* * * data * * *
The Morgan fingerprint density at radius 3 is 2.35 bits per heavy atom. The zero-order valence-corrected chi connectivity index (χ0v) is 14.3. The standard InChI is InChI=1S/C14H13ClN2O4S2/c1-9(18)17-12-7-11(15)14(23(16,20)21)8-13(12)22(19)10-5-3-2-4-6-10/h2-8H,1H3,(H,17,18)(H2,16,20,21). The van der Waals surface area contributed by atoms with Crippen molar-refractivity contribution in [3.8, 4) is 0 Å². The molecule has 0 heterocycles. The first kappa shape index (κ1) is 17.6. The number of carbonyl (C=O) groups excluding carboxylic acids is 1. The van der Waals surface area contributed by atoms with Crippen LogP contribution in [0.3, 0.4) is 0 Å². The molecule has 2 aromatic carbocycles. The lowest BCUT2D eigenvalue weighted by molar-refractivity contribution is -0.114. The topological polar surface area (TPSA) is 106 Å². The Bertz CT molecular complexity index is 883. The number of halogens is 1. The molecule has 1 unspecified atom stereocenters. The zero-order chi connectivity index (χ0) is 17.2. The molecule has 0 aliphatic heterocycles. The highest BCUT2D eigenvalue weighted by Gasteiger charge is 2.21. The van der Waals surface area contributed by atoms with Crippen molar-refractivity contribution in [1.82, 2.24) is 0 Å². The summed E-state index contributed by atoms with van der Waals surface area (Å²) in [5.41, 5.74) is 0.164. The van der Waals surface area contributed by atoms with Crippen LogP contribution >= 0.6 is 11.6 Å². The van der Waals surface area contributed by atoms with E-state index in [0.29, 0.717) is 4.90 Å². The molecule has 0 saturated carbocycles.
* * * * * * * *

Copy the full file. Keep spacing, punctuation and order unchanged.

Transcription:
The Morgan fingerprint density at radius 3 is 2.35 bits per heavy atom. The zero-order valence-corrected chi connectivity index (χ0v) is 14.3. The standard InChI is InChI=1S/C14H13ClN2O4S2/c1-9(18)17-12-7-11(15)14(23(16,20)21)8-13(12)22(19)10-5-3-2-4-6-10/h2-8H,1H3,(H,17,18)(H2,16,20,21). The van der Waals surface area contributed by atoms with Crippen molar-refractivity contribution in [3.8, 4) is 0 Å². The molecule has 0 heterocycles. The first kappa shape index (κ1) is 17.6. The number of carbonyl (C=O) groups excluding carboxylic acids is 1. The van der Waals surface area contributed by atoms with Crippen LogP contribution in [0.3, 0.4) is 0 Å². The molecule has 2 aromatic carbocycles. The lowest BCUT2D eigenvalue weighted by molar-refractivity contribution is -0.114. The topological polar surface area (TPSA) is 106 Å². The Bertz CT molecular complexity index is 883. The number of halogens is 1. The molecule has 1 unspecified atom stereocenters. The zero-order chi connectivity index (χ0) is 17.2. The molecule has 0 aliphatic heterocycles. The highest BCUT2D eigenvalue weighted by Gasteiger charge is 2.21. The van der Waals surface area contributed by atoms with Crippen molar-refractivity contribution in [1.82, 2.24) is 0 Å². The summed E-state index contributed by atoms with van der Waals surface area (Å²) in [5.41, 5.74) is 0.164. The van der Waals surface area contributed by atoms with Crippen LogP contribution >= 0.6 is 11.6 Å². The van der Waals surface area contributed by atoms with E-state index in [0.29, 0.717) is 4.90 Å². The molecule has 0 saturated carbocycles.